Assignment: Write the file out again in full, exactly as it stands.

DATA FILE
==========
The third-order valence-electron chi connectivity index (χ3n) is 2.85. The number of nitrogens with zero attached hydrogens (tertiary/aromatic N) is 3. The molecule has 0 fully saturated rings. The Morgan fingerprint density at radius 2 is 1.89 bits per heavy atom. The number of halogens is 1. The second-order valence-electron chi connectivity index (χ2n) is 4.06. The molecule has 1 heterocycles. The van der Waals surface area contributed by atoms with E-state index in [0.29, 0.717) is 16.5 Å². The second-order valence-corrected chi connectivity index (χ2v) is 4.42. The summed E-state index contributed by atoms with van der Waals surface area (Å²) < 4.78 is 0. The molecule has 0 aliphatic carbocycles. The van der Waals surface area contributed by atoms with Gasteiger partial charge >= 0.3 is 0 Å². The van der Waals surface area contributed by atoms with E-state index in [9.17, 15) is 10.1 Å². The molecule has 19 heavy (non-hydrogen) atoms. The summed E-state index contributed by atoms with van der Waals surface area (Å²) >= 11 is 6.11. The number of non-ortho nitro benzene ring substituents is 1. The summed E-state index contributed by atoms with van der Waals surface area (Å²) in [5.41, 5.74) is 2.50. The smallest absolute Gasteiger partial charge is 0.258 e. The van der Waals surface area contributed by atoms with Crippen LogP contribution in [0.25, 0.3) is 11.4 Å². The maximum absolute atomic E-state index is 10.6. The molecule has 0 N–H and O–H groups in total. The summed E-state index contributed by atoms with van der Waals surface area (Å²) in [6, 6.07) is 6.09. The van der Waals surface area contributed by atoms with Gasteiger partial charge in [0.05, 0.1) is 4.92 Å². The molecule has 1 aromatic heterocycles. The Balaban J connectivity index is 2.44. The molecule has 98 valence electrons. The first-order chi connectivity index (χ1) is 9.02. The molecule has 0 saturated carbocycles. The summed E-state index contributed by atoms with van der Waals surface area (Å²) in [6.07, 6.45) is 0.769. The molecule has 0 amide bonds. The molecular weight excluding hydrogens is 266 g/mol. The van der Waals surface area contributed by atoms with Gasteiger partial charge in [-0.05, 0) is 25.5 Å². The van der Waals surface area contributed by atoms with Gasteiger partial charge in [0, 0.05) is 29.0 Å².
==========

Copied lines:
The third-order valence-electron chi connectivity index (χ3n) is 2.85. The number of nitrogens with zero attached hydrogens (tertiary/aromatic N) is 3. The molecule has 0 fully saturated rings. The Morgan fingerprint density at radius 2 is 1.89 bits per heavy atom. The number of halogens is 1. The second-order valence-electron chi connectivity index (χ2n) is 4.06. The molecule has 1 heterocycles. The van der Waals surface area contributed by atoms with E-state index in [0.29, 0.717) is 16.5 Å². The second-order valence-corrected chi connectivity index (χ2v) is 4.42. The summed E-state index contributed by atoms with van der Waals surface area (Å²) < 4.78 is 0. The molecule has 0 aliphatic carbocycles. The van der Waals surface area contributed by atoms with Gasteiger partial charge >= 0.3 is 0 Å². The van der Waals surface area contributed by atoms with E-state index in [9.17, 15) is 10.1 Å². The molecule has 19 heavy (non-hydrogen) atoms. The summed E-state index contributed by atoms with van der Waals surface area (Å²) >= 11 is 6.11. The number of non-ortho nitro benzene ring substituents is 1. The summed E-state index contributed by atoms with van der Waals surface area (Å²) in [5.41, 5.74) is 2.50. The smallest absolute Gasteiger partial charge is 0.258 e. The van der Waals surface area contributed by atoms with Crippen LogP contribution in [0.25, 0.3) is 11.4 Å². The maximum absolute atomic E-state index is 10.6. The molecule has 0 N–H and O–H groups in total. The summed E-state index contributed by atoms with van der Waals surface area (Å²) in [6, 6.07) is 6.09. The van der Waals surface area contributed by atoms with Gasteiger partial charge in [0.05, 0.1) is 4.92 Å². The molecule has 1 aromatic heterocycles. The Balaban J connectivity index is 2.44. The molecule has 98 valence electrons. The first-order chi connectivity index (χ1) is 9.02. The molecule has 0 saturated carbocycles. The summed E-state index contributed by atoms with van der Waals surface area (Å²) in [6.07, 6.45) is 0.769. The molecule has 0 amide bonds. The molecular weight excluding hydrogens is 266 g/mol. The van der Waals surface area contributed by atoms with Gasteiger partial charge in [-0.05, 0) is 25.5 Å². The van der Waals surface area contributed by atoms with Gasteiger partial charge in [0, 0.05) is 29.0 Å².